Drain or Backwash Your Pool
Hopping into your pool is one of the most refreshing things you can do
on those hot Arizona summer days! But,
the water safe and inviting for family and friends means proper treatment
and maintenance, including occasional backwashing or partial draining.
Unfortunately, pool water discharges can contain environmentally harmful
pollutants such as excess salts, elevated chlorine and other chemicals, and
even nuisances such as mosquito larvae.
Below, you'll find our steps and guidelines for draining
your pool properly in the City of Mesa. These guidelines also
apply when draining spas and fountains. It is best to consult
a pool professional to determine when it is necessary to drain your pool and
how often to do so.
Scroll below or jump down to
your topic of interest:
- Only Rain in the Storm Drain
- Properly Drain or Backwash Your Pool
- Locating Your Sanitary Sewer Cleanout
- Additional Options / Alternatives to Draining Your Pool
- Cleaning Pool and Spa Filters
- Frequent Questions About Draining Your Pool
You may also be interested
in our printable
brochure (NOTE: It does not contain all of the charts and
information provided below).
REMEMBER, ONLY RAIN IN THE STORM
A pool owner may be tempted to discharge pool water into the
street and gutter that leads to a storm drain. However, the purpose
of the storm drain system is to protect against flooding and water
damage by quickly removing rain water from our streets. This water
gets no treatment and may ultimately drain into washes, lakes,
retention basins, community parks, and can even make its way into
the Salt and Gila rivers. This is why the City of Mesa has
ordinances and programs to reduce pollutants into our storm drains
and why the disposal of swimming pool water to the City's
storm drain system is prohibited.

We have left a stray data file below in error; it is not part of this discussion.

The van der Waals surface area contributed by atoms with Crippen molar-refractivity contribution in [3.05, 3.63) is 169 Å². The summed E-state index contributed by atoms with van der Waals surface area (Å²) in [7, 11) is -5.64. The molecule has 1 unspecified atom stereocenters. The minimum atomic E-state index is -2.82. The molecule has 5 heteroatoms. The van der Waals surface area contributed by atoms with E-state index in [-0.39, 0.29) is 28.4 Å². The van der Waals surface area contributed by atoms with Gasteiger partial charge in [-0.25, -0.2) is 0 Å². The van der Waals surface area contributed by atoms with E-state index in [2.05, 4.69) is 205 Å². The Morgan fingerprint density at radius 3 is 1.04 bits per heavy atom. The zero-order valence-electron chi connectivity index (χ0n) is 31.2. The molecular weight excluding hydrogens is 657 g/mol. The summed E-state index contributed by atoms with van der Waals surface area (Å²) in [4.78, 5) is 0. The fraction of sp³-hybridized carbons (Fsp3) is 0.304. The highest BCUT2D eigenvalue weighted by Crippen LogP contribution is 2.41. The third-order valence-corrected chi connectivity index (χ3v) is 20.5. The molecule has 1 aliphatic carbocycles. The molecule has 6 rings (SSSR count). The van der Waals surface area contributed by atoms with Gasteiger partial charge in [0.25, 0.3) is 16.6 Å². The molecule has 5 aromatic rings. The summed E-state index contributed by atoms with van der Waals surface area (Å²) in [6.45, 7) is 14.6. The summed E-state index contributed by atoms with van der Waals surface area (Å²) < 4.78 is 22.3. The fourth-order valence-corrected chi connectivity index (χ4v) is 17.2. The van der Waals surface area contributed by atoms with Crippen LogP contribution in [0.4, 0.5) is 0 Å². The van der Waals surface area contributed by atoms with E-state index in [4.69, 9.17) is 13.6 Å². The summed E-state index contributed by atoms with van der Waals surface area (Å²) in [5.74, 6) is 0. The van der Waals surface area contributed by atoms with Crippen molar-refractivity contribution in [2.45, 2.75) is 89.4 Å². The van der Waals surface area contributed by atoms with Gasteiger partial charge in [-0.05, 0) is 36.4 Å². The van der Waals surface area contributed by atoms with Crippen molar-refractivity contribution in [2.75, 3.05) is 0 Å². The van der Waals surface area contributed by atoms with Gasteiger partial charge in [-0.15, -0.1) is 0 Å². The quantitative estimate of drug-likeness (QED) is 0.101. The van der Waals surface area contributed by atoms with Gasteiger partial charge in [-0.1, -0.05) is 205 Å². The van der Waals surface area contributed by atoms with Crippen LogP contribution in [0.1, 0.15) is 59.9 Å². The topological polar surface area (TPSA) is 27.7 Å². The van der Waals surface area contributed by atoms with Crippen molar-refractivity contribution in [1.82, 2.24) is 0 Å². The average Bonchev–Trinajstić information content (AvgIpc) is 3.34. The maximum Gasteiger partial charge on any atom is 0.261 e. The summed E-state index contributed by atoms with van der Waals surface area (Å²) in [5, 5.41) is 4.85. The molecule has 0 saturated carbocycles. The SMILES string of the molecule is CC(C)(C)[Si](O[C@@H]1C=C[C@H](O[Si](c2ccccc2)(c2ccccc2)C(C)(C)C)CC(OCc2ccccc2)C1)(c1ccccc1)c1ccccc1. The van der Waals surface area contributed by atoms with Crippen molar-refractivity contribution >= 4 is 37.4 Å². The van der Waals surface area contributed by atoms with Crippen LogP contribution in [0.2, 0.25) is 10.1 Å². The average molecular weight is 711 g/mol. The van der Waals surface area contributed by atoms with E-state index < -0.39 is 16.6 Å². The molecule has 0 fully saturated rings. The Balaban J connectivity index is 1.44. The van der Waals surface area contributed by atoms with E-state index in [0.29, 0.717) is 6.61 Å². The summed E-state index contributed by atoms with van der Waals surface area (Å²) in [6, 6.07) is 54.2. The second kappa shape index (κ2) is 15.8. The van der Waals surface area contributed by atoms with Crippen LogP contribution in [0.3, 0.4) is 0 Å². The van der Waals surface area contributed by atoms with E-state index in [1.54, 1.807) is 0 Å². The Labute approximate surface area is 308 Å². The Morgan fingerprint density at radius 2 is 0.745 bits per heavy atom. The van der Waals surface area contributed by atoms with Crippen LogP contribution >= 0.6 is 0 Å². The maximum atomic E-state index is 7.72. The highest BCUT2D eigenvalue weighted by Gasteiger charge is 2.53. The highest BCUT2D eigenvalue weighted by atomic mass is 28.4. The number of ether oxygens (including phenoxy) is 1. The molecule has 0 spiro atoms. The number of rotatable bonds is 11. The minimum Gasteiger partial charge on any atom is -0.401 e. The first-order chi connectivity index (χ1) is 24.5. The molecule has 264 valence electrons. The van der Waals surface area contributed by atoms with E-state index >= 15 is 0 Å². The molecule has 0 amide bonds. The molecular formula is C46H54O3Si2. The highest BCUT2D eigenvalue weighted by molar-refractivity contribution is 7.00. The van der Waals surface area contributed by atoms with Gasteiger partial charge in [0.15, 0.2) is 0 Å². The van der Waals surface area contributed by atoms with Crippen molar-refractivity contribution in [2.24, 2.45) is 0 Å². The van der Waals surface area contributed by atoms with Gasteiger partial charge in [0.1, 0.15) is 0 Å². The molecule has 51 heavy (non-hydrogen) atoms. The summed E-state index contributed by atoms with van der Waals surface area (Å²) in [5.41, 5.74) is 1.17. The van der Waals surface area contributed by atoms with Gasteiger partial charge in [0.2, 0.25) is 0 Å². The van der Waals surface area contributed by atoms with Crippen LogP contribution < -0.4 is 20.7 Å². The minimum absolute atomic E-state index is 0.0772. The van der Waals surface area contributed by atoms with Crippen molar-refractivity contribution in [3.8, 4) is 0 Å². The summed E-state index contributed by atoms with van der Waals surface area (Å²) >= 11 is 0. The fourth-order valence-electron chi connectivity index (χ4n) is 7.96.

MThe ordinance does not allow you to drain
pool water into streets, catch basins, curbs, gutters,
ditches, channels, storm drains, and retention basins that
are owned and operated by the City.
your responsibility as a
property owner to ensure your property is in compliance with
IThe storm drain
system is completely separate from the sanitary sewer
system, which is designed to capture and treat wastewater
from sinks, toilets and other sources.
water discharge cannot be drained to city streets
or the storm drain system.
TO PROPERLY DRAIN OR BACKWASH
YOUR POOL WHILE PROTECTING THE ENVIRONMENT
You have two main options to drain or
backwash your pool:
OPTION 1 -
This is a great option since it allows you to reuse water you
already paid for and could reduce your landscape water use. Drain
your pool or spa water to your desert landscape, lawn or rocky areas
on your property and allow the water to percolate into the ground.
Be sure to use caution when applying pool water on certain plants
since it contains more salt and chlorine than tap water. See our
table of salt-sensitive plants below.
MSalt or saline pool water contains higher
concentrations of salts that can be more damaging to plants
MRemember to move the drain hose
frequently, since water discharge to one location can create
stagnant water areas that can attract mosquitoes. Also be
sure that the pool water does not flow onto your neighbor's
INotification or a permit is not required by the City of
Mesa when draining your pool.
See our table of salt-sensitive plants below!
OPTION 2 -
THE SANITARY SEWER
You can also drain or backwash your pool into your home's
sanitary sewer cleanout. Occasionally, an in-ground pool has a drain
line connected to the sanitary sewer. If not, then follow these
- Locate the sanitary sewer
cleanout on your property and remove the cap (if there
are two, use the one closest to the home - see Diagram
- Make sure that the pool
water is near neutral (pH 6-8), shut off the power to
the filtration system at the circuit breaker and turn
off the automatic water fill valve if you have one
(these steps will not be necessary if you are only
backwashing your pool).
- Run the drainage hose from a submersible pump in the
pool to the cleanout pipe and insert the hose a few
inches into the pipe. Be sure to secure the drain hose
so it won't pop out.
- Turn on the pump and
immediately check to make sure no water is backing up
into the house (check shower and tub drains first).
If the water backs up, turn off the pump immediately.